Like something from the 1960s, a compendium of 17th-century fairytales by Giambattista Basile firmly in the European tradition– dark, disturbed and not necessarily all “happy ever after” – with the likes of Salma Hayek, Vincent Cassel, Toby Jones and John C Reilly to help international buyers take an interest. Pasolini and Fellini are invoked immediately in the opening sequence as we follow a troupe of jugglers into the first story, about a king (Reilly) and his barren wife (Hayek) who manage to make a baby by some magical jiggery-pokery involving a virgin, a sea monster and the eating of its heart. Cut to Jones as a king of a different kingdom, and his neglectful relationship with his own daughter, his majesty preferring instead the company of a pet flea, who grows large and fat on his indulgence. Cut to another King (Cassel), a debaucher who falls for the singing voice of an old crone (Hayley Carmichael) believing her to be a soft-skinned virgin, which she eventually, magically becomes. Lust, envy, covetousness, selfishness, trickery, ugliness – it’s hardly Disney, unless you’re talking about Snow White and Pinocchio. The tales work towards finger-wagging conclusions and punishment is meted out according to the crime in a world whose nearest reference point would be the 1960s East German TV series The Singing Ringing Tree if it weren’t for director Matteo Garrone’s stunning locations, all in Italy, apparently, though heavy with the dust and monumentalism of North Africa (Pasolini again). The stories do not hang together, nor do they pretend to, and there are some genuinely ugly moments of gore, such as when the sister (Shirley Henderson) of the rejuvenated woman (Nymphomania’s Stacy Martin) has the skin flayed from her body hoping it will make her young too. It’s not edge-of-seat stuff, though never less than fascinating, not least because we’re watching a genre long presumed dead live again.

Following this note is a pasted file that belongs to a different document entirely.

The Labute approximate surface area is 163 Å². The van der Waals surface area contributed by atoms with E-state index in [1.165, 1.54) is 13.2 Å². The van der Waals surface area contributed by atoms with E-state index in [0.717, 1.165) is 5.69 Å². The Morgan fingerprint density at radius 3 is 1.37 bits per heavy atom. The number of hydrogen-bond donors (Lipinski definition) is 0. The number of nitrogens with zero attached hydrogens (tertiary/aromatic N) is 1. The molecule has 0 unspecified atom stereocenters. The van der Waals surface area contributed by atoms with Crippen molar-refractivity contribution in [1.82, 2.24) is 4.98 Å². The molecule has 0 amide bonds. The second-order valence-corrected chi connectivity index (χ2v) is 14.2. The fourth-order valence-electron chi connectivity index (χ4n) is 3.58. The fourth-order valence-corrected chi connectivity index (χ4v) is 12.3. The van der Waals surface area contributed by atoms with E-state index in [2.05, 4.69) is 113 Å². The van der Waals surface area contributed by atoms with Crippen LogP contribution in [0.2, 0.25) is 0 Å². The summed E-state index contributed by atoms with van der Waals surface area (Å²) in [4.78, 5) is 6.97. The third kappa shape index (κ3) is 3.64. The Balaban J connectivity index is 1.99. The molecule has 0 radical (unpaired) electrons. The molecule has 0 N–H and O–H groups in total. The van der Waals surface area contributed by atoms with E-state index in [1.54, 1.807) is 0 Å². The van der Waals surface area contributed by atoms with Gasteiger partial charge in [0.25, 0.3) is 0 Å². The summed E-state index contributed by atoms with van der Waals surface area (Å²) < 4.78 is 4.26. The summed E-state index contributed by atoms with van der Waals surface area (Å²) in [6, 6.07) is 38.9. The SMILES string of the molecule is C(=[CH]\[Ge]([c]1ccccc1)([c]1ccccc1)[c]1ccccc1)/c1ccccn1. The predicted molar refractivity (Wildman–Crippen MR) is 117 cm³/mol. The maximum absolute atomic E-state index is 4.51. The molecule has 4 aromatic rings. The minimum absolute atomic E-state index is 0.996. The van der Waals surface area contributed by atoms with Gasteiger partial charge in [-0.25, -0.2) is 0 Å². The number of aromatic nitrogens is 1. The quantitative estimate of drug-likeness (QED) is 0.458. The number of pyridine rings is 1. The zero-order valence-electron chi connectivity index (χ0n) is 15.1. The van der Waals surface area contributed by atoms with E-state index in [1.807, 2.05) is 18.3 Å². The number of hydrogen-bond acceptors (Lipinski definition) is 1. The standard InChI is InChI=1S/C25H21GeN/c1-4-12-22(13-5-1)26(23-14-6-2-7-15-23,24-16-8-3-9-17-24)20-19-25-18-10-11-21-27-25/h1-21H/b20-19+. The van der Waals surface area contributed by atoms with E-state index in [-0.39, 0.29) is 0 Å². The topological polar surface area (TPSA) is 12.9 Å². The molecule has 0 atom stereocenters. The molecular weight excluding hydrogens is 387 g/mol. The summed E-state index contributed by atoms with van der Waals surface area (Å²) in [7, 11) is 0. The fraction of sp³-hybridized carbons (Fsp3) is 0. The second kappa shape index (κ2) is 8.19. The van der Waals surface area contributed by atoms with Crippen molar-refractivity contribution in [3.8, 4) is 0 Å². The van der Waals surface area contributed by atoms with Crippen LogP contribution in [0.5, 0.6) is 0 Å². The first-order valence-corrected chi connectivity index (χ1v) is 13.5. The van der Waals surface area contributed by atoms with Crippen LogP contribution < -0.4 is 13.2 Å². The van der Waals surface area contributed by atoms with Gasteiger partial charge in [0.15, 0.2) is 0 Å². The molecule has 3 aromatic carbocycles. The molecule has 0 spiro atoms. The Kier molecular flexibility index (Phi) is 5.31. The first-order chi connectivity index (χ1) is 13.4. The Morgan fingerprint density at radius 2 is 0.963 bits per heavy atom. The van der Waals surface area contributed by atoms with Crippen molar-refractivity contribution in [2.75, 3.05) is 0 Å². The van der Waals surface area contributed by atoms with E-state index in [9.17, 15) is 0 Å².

Holding the Man (Peccadillo, cert 15)